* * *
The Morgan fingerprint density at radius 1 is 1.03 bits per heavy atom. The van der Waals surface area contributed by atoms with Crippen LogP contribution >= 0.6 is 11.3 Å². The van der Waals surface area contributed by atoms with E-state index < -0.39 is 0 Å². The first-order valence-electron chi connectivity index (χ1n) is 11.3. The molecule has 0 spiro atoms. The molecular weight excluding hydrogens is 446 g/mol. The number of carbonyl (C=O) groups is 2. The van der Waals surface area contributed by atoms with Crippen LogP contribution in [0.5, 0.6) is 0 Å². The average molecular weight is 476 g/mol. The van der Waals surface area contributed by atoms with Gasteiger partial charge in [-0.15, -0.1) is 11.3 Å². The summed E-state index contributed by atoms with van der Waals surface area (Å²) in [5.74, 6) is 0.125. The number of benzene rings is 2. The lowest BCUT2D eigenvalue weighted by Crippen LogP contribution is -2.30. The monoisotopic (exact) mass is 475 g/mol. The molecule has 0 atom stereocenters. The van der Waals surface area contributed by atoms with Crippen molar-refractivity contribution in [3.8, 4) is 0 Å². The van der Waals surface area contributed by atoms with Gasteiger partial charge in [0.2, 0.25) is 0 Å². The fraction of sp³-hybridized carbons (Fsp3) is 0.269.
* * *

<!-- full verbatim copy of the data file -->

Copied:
The Morgan fingerprint density at radius 1 is 1.03 bits per heavy atom. The van der Waals surface area contributed by atoms with Crippen LogP contribution >= 0.6 is 11.3 Å². The van der Waals surface area contributed by atoms with E-state index < -0.39 is 0 Å². The first-order valence-electron chi connectivity index (χ1n) is 11.3. The molecule has 0 spiro atoms. The molecular weight excluding hydrogens is 446 g/mol. The number of carbonyl (C=O) groups is 2. The van der Waals surface area contributed by atoms with Crippen LogP contribution in [0.5, 0.6) is 0 Å². The average molecular weight is 476 g/mol. The van der Waals surface area contributed by atoms with Gasteiger partial charge in [-0.15, -0.1) is 11.3 Å². The summed E-state index contributed by atoms with van der Waals surface area (Å²) in [5.74, 6) is 0.125. The number of benzene rings is 2. The lowest BCUT2D eigenvalue weighted by Crippen LogP contribution is -2.30. The monoisotopic (exact) mass is 475 g/mol. The molecule has 0 atom stereocenters. The van der Waals surface area contributed by atoms with Crippen molar-refractivity contribution in [3.8, 4) is 0 Å². The van der Waals surface area contributed by atoms with Gasteiger partial charge in [0.2, 0.25) is 0 Å². The fraction of sp³-hybridized carbons (Fsp3) is 0.269.